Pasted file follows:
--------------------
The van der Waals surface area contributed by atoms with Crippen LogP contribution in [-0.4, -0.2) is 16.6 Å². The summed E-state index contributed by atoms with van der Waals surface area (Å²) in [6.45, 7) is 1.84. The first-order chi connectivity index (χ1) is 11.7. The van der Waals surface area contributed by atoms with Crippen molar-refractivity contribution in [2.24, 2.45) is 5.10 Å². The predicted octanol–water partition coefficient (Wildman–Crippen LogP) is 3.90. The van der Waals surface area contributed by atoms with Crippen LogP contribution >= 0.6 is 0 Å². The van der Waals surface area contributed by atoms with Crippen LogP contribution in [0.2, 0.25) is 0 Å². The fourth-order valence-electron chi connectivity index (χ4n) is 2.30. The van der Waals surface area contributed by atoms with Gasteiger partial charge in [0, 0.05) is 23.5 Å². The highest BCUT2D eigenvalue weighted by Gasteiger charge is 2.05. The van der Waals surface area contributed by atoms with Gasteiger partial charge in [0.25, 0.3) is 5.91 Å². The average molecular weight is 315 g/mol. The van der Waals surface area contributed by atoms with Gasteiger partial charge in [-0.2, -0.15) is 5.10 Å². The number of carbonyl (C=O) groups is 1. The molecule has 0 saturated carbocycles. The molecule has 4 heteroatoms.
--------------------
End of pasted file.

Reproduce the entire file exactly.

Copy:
The van der Waals surface area contributed by atoms with Crippen LogP contribution in [-0.4, -0.2) is 16.6 Å². The summed E-state index contributed by atoms with van der Waals surface area (Å²) in [6.45, 7) is 1.84. The first-order chi connectivity index (χ1) is 11.7. The van der Waals surface area contributed by atoms with Crippen molar-refractivity contribution in [2.24, 2.45) is 5.10 Å². The predicted octanol–water partition coefficient (Wildman–Crippen LogP) is 3.90. The van der Waals surface area contributed by atoms with Crippen LogP contribution >= 0.6 is 0 Å². The van der Waals surface area contributed by atoms with Crippen LogP contribution in [0.2, 0.25) is 0 Å². The fourth-order valence-electron chi connectivity index (χ4n) is 2.30. The van der Waals surface area contributed by atoms with Gasteiger partial charge in [0, 0.05) is 23.5 Å². The highest BCUT2D eigenvalue weighted by Gasteiger charge is 2.05. The van der Waals surface area contributed by atoms with Gasteiger partial charge in [0.25, 0.3) is 5.91 Å². The average molecular weight is 315 g/mol. The van der Waals surface area contributed by atoms with Gasteiger partial charge in [-0.2, -0.15) is 5.10 Å². The number of carbonyl (C=O) groups is 1. The molecule has 0 saturated carbocycles. The molecule has 4 heteroatoms.